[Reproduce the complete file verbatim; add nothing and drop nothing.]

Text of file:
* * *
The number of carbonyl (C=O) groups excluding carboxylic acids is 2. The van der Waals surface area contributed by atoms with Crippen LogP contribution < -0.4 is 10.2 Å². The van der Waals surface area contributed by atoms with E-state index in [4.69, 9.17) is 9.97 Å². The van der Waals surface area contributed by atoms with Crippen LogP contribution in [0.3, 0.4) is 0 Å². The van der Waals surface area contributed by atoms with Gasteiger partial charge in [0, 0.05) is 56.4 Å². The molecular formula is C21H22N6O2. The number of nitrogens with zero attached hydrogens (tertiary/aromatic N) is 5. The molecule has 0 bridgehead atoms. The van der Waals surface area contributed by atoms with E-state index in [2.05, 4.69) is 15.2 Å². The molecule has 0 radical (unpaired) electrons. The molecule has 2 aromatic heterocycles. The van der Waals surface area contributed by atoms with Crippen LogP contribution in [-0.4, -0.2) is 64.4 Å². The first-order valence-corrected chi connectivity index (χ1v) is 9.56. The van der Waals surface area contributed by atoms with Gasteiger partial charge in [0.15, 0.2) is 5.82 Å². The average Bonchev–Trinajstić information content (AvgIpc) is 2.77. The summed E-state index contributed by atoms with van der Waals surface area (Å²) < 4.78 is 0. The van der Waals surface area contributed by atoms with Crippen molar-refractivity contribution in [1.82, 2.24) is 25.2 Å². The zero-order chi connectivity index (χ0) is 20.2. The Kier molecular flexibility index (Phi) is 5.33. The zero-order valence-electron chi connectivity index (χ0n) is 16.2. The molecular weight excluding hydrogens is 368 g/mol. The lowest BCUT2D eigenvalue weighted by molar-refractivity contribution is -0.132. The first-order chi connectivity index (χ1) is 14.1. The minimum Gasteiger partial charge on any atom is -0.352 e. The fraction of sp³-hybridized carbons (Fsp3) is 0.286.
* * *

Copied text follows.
The number of carbonyl (C=O) groups excluding carboxylic acids is 2. The van der Waals surface area contributed by atoms with Crippen LogP contribution < -0.4 is 10.2 Å². The van der Waals surface area contributed by atoms with E-state index in [4.69, 9.17) is 9.97 Å². The van der Waals surface area contributed by atoms with Crippen LogP contribution in [0.3, 0.4) is 0 Å². The van der Waals surface area contributed by atoms with Gasteiger partial charge in [0, 0.05) is 56.4 Å². The molecular formula is C21H22N6O2. The number of nitrogens with zero attached hydrogens (tertiary/aromatic N) is 5. The molecule has 0 bridgehead atoms. The van der Waals surface area contributed by atoms with E-state index in [2.05, 4.69) is 15.2 Å². The molecule has 0 radical (unpaired) electrons. The molecule has 2 aromatic heterocycles. The van der Waals surface area contributed by atoms with Crippen LogP contribution in [-0.4, -0.2) is 64.4 Å². The first-order valence-corrected chi connectivity index (χ1v) is 9.56. The van der Waals surface area contributed by atoms with Gasteiger partial charge in [0.15, 0.2) is 5.82 Å². The average Bonchev–Trinajstić information content (AvgIpc) is 2.77. The summed E-state index contributed by atoms with van der Waals surface area (Å²) < 4.78 is 0. The van der Waals surface area contributed by atoms with Crippen molar-refractivity contribution in [1.82, 2.24) is 25.2 Å². The zero-order chi connectivity index (χ0) is 20.2. The Kier molecular flexibility index (Phi) is 5.33. The zero-order valence-electron chi connectivity index (χ0n) is 16.2. The molecular weight excluding hydrogens is 368 g/mol. The lowest BCUT2D eigenvalue weighted by molar-refractivity contribution is -0.132. The first-order chi connectivity index (χ1) is 14.1. The minimum Gasteiger partial charge on any atom is -0.352 e. The fraction of sp³-hybridized carbons (Fsp3) is 0.286.